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Brown-bagging it is risky: study

With the start of the school year imminent, a team of U.S. researchers are encouraging parents to rethink the way they pack their children’s lunch.

In a recent study published in the journal Pediatrics, Dr. Fawaz Almansour and his colleagues examined a total of 705 lunches at nine day care centres across the state of Texas. Using a non-contact temperature gun, they discovered that over 90% of the children’s lunches were stored at unsafe temperatures, making them potential breeding grounds for a host of bacteria and illness.

“The burden of foodborne illness remains a major public health threat in the United States that results in a significant impact on the well-being of young children,” writes Dr. Almansour.

“Symptoms of foodborne illness are unpleasant and debilitating. Severe cases, especially in young children whose immune systems are not fully developed, can lead to serious medical issues such as kidney problems, malnutrition, and even death.”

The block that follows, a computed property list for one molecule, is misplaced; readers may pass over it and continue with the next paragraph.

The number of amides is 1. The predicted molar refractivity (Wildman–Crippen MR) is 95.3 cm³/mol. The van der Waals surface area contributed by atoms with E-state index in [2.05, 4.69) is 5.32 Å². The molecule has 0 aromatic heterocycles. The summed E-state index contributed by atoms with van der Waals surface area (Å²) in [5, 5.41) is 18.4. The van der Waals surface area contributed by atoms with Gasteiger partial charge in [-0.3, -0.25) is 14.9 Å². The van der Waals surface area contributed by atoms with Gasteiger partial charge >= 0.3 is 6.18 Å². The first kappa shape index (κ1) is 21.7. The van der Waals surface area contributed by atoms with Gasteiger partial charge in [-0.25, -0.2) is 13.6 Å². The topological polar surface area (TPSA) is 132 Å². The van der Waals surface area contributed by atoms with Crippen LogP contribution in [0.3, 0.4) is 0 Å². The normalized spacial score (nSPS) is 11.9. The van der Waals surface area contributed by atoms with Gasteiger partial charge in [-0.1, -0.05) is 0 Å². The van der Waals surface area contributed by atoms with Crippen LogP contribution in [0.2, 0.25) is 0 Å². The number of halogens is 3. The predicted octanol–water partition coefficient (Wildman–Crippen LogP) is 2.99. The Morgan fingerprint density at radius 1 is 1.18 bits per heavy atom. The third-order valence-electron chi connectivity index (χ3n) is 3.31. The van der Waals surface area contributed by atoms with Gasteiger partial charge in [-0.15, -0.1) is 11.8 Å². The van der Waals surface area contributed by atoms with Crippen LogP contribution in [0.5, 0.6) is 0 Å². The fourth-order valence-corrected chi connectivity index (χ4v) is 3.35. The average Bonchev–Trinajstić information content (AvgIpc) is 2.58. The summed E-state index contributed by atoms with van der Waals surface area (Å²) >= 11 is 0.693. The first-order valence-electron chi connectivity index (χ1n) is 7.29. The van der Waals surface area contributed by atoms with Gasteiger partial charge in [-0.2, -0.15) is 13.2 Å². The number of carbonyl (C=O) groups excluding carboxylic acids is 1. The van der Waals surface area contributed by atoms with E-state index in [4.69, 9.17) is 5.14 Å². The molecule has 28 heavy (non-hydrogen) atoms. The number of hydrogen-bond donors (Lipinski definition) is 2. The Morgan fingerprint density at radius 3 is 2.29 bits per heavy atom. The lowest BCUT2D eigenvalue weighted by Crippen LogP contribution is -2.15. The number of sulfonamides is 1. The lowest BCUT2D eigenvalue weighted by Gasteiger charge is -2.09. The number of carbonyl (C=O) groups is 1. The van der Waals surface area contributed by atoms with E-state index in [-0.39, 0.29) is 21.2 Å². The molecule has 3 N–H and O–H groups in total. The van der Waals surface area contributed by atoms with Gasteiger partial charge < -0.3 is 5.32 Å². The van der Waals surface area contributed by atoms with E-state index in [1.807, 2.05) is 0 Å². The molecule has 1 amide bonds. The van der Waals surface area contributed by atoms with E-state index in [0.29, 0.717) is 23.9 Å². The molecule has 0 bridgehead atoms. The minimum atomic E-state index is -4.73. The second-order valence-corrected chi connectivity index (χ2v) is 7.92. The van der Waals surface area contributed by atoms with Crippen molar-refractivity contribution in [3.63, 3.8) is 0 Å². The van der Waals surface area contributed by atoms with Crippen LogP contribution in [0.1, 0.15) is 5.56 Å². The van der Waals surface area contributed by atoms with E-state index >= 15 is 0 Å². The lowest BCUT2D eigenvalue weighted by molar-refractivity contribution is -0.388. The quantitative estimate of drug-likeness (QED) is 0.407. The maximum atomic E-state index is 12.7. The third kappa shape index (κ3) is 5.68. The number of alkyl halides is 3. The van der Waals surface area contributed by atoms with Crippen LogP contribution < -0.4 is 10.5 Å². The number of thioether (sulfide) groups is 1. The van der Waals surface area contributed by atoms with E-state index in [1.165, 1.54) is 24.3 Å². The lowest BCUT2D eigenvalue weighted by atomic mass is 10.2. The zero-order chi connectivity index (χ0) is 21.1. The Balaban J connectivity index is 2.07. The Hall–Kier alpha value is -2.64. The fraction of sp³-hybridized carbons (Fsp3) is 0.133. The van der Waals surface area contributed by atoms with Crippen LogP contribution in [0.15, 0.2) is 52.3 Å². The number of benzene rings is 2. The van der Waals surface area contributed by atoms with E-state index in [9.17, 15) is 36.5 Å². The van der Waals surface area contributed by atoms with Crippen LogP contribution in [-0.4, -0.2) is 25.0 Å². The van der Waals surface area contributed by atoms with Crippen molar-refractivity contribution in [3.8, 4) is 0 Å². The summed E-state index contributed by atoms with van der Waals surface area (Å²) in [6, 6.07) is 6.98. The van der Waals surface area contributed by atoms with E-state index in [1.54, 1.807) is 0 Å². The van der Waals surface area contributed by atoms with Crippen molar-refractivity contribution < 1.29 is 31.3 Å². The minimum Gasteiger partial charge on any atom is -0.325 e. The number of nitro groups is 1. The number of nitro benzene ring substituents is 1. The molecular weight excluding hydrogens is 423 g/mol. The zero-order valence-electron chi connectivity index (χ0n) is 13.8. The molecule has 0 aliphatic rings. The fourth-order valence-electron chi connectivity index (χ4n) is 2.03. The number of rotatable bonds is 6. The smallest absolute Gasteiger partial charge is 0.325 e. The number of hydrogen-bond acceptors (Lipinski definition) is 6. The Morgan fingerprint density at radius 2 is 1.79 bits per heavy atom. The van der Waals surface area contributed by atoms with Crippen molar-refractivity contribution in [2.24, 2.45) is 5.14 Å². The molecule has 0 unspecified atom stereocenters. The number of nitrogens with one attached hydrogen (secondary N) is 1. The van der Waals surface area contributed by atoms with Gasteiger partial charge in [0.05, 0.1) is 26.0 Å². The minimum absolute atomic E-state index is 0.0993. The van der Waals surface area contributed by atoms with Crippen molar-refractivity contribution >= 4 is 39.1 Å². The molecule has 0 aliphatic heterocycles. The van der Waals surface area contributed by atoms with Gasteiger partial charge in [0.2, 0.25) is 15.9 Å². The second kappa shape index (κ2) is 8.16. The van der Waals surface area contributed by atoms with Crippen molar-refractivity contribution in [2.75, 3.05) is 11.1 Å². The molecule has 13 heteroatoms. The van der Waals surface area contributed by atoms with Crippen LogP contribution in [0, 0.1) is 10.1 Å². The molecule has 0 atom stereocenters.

To prevent foodborne illness, Dr. Almansour recommends keeping perishable foods, such as meat, fruits and vegetables, and dairy products, below 4.5°C and above 60°C -- anything in between this range, he says, is considered the “danger zone.”

To ensure your child’s lunch remains outside this unsafe temperature zone, Health Canada advises parents to place frozen freezer packs inside an insulated lunch bag or box to keep food cold. To keep food at a higher temperature, use an insulated lunch bag or box, minus the freezer packs. Finally, to keep liquids hot or cold use an insulated container such as a thermos.

More lunch-packing advice for parents

  • Include non-perishable foods such as dried fruit and unsweetened juices.
  • Avoid using mayonnaise on sandwiches.
  • Keep your child’s lunch refrigerated until it’s time to leave for school.
  • While at school, have your child store their lunch away from vents or sunny window sills. If the school has a refrigerator, use it.
  • If you don’t have a frozen freezer pack, use a frozen juice box. By the time your child is ready for lunch, the juice box will have thawed.

For more information of foodborne illnesses, please see Food Poisoning: Protecting Your Family and E. coli: Protecting yourself and your family from a potentially deadly bacterium.

Joel Tiller


Almansour FD, Sweitzer SJ , Magness AA, Calloway EE, McAllaster MR, Roberts-Gray CR, Hoelscher DM, and Briley ME. Temperature of Foods Sent by Parents of Preschool-aged Children. Pediatrics; originally published online August 8, 2011; DOI: 10.1542/peds.2010-2885

Saab J and Kalnins D. Better Food for Kids Second Edition. Toronto: Robert Rose, 2010.